At Tuesday’s Horseshoe Bay City Council meeting, Elise Reid presented a petition with over 300 signatures of HSB residents asking the council to “stop the cruelty” of its current practice of trapping, transporting and killing deer and find a more humane, effective form of wildlife management. “We are better than this as a community,” Reid told the council.
Reid asked the council not to transfer the $21,200 balance in the Deer Management Fund to pay for a consultant for the Long Range Planning Committee as the Deer Management Committee is currently working on alternatives to thin the deer population using more humane methods and will need funds to implement any changes. Reid said that adopting a less upsetting method to thin the deer population is not only the right thing for HSB to do, but such action will also benefit home owners who live near netting areas by improving their property values and re-sale potential.
Rick Prekup, a member of the Deer Management Committee, also asked the council to hold off on re-allocating the funds in the committee’s budget so money will be available once the committee makes its recommendations in the coming months especially since “some of the committee’s recommendations may require a long lead time and equipment expense.”
HSB City Manager Stan Farmer explained that the council voted last month to fund the Long Rang Planning Committee’s consultant, and the agenda item at this meeting was to follow up on that action by re-allocating funds in this fiscal year’s budget. Mayor Steve Jordan said deer trapping is over for this fiscal year, which ends September 30, and that the council will “have an open mind” regarding funding and deer management options during the budget process that begins in June and is finalized in August. Council Member David Pope said it would be best for council to wait for the committee’s recommendations and then appropriate needed funds for fiscal year 2017. Council Member Jerry Gray said if the Deer Management Committee needs funds for long lead options before the new fiscal year begins October 1, council could find the money elsewhere in this year’s budget for the committee’s needs. The council voted to re-allocate $29,200 ($21,000 from the Deer Management budget and $8,200 from the Tree Removal budget) to pay for the Long Range Planning Advisory Committee consultant.
Farmer said the city has received over 550 responses to the Long Range Planning Committee’s survey and encourages all property owners and residents to participate in the survey either online or the old fashioned way, on paper. Hard copies of the survey are available at City Hall, Quail Point, Bayside Fresh Market, Bay Pharmacy and all local banks.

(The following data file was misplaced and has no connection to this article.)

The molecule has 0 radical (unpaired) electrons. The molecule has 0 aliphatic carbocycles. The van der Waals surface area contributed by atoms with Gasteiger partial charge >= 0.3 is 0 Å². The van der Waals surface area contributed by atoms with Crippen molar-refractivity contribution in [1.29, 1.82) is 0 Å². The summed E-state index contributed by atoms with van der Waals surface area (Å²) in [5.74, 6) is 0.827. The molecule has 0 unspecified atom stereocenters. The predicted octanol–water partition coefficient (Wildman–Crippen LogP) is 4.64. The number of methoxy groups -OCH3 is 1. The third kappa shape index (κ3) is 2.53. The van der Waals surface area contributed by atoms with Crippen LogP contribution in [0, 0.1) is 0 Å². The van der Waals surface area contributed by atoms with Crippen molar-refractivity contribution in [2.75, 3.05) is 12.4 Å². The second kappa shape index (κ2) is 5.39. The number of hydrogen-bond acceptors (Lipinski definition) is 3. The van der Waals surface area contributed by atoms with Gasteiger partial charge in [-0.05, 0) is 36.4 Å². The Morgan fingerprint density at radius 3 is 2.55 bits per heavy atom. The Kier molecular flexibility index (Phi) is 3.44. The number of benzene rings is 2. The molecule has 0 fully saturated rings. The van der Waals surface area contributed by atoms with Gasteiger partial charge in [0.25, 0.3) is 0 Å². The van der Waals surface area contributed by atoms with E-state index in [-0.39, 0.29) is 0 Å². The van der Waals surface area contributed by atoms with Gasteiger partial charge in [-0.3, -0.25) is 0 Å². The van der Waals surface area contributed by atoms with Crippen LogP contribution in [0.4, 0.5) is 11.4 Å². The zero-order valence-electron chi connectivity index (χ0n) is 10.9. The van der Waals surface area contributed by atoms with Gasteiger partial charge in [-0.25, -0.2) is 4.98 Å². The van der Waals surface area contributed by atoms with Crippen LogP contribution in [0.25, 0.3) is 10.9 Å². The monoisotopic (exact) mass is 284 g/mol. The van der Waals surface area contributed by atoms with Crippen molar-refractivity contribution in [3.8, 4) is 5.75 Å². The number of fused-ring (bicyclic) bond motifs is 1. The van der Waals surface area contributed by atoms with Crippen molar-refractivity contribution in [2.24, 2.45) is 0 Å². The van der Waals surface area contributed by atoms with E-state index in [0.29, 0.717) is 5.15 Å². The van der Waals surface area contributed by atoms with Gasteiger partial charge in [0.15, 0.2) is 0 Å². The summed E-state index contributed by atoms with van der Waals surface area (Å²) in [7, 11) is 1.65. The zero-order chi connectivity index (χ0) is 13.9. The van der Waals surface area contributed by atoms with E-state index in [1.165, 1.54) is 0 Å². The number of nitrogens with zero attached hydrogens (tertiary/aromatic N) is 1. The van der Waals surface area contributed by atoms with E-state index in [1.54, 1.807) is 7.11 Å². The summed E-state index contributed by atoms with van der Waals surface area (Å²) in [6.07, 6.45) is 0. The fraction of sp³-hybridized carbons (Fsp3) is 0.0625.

Council approved revisions to the city’s Sign Ordinance that prohibits illuminated or internally lit signs and eliminates most exemptions allowed in the prior ordinance. Signs may only be lit by “ambient light” and “external illumination by ground spotlighting” that does not glare into surrounding area or distract drivers. Mayor Jordan thanked Gray for his extensive work with staff to revise and improve the Sign Ordinance.
The council voted to restrict use of personal on-demand storage structures (PODs) to 72 hours, and not more than twice in a 90 day period. The city has received complaints about several instances where PODs have remained on properties for extended periods of time, including one which has been on a property for about six months. But the city did not had any regulations specifically tailored to control use of PODs. The new regulation would prohibit use of shipping containers as PODs. If a resident needs to have a POD for longer than 72 hours, the ordinance grants the City Manager discretion to allow reasonable time extensions.
Council approved a $56,320 contract with Cactus Companies LLC to make much needed repairs to the exterior of Fire Station #1 next to City Hall including removing the old tile roof and replacing it with a standing seam metal roof to match City Hall, replacing all exterior siding with concrete siding, and painting the exterior of building. Cactus Company, who was the low bidder, has completed other projects in HSB to including the renovation of the Lighthouse, replacement of the Quail Point roof and installation of fencing around Martin Park.
Council Member Gray took the opportunity to compliment Fire Chief Joe Morris and his staff for the improvements they have made to the West Fire Station using their own labor, talent and ingenuity to install new lockers and upgrade the office interior.
Due to “human error” in some of the letters sent to properties in the city’s extraterritorial jurisdiction regarding annexation and some of the published notices regarding annexation, the city will repeat the required annexation notices and publications relating to six properties in the coming months. Five of the properties to be re-noticed are in Quail Ridge and one is east of The Overlook on Hwy 71. Farmer made it clear that the city is not initiating any new annexation efforts, but merely cleaning up technical errors made regarding these six properties during the past months’ annexation process.

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